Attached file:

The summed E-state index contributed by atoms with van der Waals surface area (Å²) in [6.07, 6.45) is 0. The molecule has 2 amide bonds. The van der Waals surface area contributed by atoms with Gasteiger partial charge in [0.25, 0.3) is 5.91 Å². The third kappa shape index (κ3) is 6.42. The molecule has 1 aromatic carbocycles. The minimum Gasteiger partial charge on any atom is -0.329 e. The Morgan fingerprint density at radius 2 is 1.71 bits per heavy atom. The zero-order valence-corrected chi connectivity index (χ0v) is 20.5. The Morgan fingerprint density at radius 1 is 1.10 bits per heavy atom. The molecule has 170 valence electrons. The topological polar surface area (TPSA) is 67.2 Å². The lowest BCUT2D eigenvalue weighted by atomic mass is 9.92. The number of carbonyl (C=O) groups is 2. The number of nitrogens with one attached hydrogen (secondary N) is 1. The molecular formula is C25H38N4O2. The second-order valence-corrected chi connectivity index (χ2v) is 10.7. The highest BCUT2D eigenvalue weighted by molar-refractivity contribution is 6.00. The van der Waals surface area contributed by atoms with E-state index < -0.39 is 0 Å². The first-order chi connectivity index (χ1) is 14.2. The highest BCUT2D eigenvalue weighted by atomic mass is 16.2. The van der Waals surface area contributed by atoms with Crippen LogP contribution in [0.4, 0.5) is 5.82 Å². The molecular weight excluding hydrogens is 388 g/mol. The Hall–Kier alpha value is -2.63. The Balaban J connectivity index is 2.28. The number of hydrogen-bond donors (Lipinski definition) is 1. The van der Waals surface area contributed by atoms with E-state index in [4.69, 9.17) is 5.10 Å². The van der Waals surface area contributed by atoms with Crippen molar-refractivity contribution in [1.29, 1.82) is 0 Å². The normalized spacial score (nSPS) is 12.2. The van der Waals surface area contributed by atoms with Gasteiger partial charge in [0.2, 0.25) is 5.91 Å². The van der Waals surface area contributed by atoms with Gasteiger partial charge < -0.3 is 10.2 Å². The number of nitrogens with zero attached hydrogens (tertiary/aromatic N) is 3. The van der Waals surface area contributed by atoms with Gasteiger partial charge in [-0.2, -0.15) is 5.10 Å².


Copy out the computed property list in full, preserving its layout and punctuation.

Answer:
The summed E-state index contributed by atoms with van der Waals surface area (Å²) in [6.07, 6.45) is 0. The molecule has 2 amide bonds. The van der Waals surface area contributed by atoms with Gasteiger partial charge in [0.25, 0.3) is 5.91 Å². The third kappa shape index (κ3) is 6.42. The molecule has 1 aromatic carbocycles. The minimum Gasteiger partial charge on any atom is -0.329 e. The Morgan fingerprint density at radius 2 is 1.71 bits per heavy atom. The zero-order valence-corrected chi connectivity index (χ0v) is 20.5. The Morgan fingerprint density at radius 1 is 1.10 bits per heavy atom. The molecule has 170 valence electrons. The topological polar surface area (TPSA) is 67.2 Å². The lowest BCUT2D eigenvalue weighted by atomic mass is 9.92. The number of carbonyl (C=O) groups is 2. The number of nitrogens with one attached hydrogen (secondary N) is 1. The molecular formula is C25H38N4O2. The second-order valence-corrected chi connectivity index (χ2v) is 10.7. The highest BCUT2D eigenvalue weighted by molar-refractivity contribution is 6.00. The van der Waals surface area contributed by atoms with E-state index < -0.39 is 0 Å². The first-order chi connectivity index (χ1) is 14.2. The highest BCUT2D eigenvalue weighted by atomic mass is 16.2. The van der Waals surface area contributed by atoms with Crippen LogP contribution in [0.4, 0.5) is 5.82 Å². The molecular weight excluding hydrogens is 388 g/mol. The Hall–Kier alpha value is -2.63. The Balaban J connectivity index is 2.28. The number of hydrogen-bond donors (Lipinski definition) is 1. The van der Waals surface area contributed by atoms with E-state index in [4.69, 9.17) is 5.10 Å². The van der Waals surface area contributed by atoms with Crippen molar-refractivity contribution in [1.29, 1.82) is 0 Å². The normalized spacial score (nSPS) is 12.2. The van der Waals surface area contributed by atoms with Gasteiger partial charge in [0.2, 0.25) is 5.91 Å². The van der Waals surface area contributed by atoms with Gasteiger partial charge < -0.3 is 10.2 Å². The number of nitrogens with zero attached hydrogens (tertiary/aromatic N) is 3. The van der Waals surface area contributed by atoms with Gasteiger partial charge in [-0.2, -0.15) is 5.10 Å².